‘Growing nearly everything for seed is something we’ve done before but we don’t always go that way. Last year we had 115 acres of winter wheat with none of it for seed. It means you have to have everything cleaner, field hygiene is a high priority. The only machines that go on our land from away from the farm are a baler and a muck spreader. Every other job is done by us.’

Andrew is catch cropping to fulfil the ‘greening’ requirements of the Farm Payment Scheme. He grows mustard and oats.

‘It works out that we need to have around 67 acres for ‘greening’ measures. Our first year the largest of the individual blocks (77 acres) was given over to catch crops and they worked well.’

Andrew is still a firm believer in the plough’s role in farming, especially at Rayslack, while also committed to one-pass and yield mapping.

‘We plough and then use a one-pass Amazone combination drill. I also have a minimal tillage cultivator which we use occasionally. Up here on our land the plough is relatively easy to use. The techno boffins have been trying to get rid of the plough in farming all my adult life but they haven’t succeeded yet and I don’t think they ever will. We did a bit of a trial a few years ago with a minimal tillage cultivator that required two passes and ploughing. When it came to it the fuel consumption and time involved were similar.’

Trialling is nothing new to Andrew at Rayslack.

‘I’m part of the ADAS High Mowthorpe Farmers Group and we usually have two or three acres of winter barley trial plots for testing chemicals and fertilisers. We get to see what fertiliser rates and chemical regimes work best.’

Andrew buys cattle in as stores at around a year old and sells them a year later, grazing them in the dale that is part of the permanent pasture that makes up the other 85 acres of the farm.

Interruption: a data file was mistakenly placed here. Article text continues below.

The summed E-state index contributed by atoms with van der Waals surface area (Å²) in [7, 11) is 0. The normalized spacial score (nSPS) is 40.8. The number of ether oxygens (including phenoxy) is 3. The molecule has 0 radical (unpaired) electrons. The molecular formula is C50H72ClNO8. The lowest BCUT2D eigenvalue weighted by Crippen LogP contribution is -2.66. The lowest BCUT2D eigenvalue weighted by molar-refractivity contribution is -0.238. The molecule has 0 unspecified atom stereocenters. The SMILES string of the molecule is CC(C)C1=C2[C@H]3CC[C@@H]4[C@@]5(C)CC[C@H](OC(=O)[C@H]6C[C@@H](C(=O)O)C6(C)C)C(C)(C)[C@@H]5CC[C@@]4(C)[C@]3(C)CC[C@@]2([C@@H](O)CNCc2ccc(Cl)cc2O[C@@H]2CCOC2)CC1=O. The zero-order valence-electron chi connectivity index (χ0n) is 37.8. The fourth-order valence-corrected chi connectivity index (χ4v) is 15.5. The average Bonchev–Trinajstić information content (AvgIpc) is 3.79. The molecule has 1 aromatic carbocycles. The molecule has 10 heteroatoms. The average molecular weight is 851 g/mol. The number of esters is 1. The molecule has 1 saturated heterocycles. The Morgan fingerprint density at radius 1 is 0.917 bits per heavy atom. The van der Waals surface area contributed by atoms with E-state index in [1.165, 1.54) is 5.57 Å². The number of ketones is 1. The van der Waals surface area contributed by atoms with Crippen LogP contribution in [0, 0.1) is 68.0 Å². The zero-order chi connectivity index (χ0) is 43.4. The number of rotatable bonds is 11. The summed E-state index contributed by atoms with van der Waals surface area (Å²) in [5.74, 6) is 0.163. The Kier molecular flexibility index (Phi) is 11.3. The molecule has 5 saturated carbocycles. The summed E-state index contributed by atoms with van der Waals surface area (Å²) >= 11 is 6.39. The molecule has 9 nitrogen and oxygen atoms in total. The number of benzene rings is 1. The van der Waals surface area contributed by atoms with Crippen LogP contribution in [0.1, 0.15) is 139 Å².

‘We like to buy at Bentham livestock market mainly but also York and Thirsk. We sell mainly deadweight to Dawn Meats in Carnaby and ABP in York. I like the Charolais and Simmental X but often end up with mainly Limousin X. I aim for as high a weight as I can. I used to set my stall out for 450 kilos deadweight but many have reduced their maximum to 400 kilos. I try to find those that will still take 450.

‘The pigs are weaners coming in to us at seven kilos and going on to finishers at 35 kilos. We have anywhere up to 2000 at one time and get batches every eight weeks. Their eventual destination is M&S.’


Andrew’s grandfather, Edwin Harrison came from Settrington to Rayslack in 1933. Andrew’s late father, Douglas was the youngest of 11 siblings. His mum Barbara (Metcalfe) lives nearby and he has a couple of sisters who live locally.

Andrew and Helen got together through the YFC movement. Helen is from Sunk Island in Holderness and was with Patrington YFC. Andrew was with Muston YFC where he is president and a vice president of East Riding County Federation.

‘I particularly liked competing in ploughing and stockjudging, became club chairman three times, county chairman twice and Northern Area chairman. I started getting involved with the NFU in my 30s and have been Malton branch chairman on three occasions. Helen is involved with the local school as a voluntary parent governor and raise funds for it too.’

Surprisngly, given his rural pedigree, Andrew wasn’t initially taken with farming while at school.

‘As an adult I always wanted to be a farmer but there was a period as a kid at school when I quite fancied being a history teacher. I’ve always been fascinated by history. At that time I was more interested in the medieval age but for many years it has been WWII. Whether people realise it or not WWII is there with each and every one of us every day of our lives, particularly the decisions that were made to the end of the war by various allies.’

How fitting it is that Andrew’s tenure as county chairman comes about at another time of great European upheaval.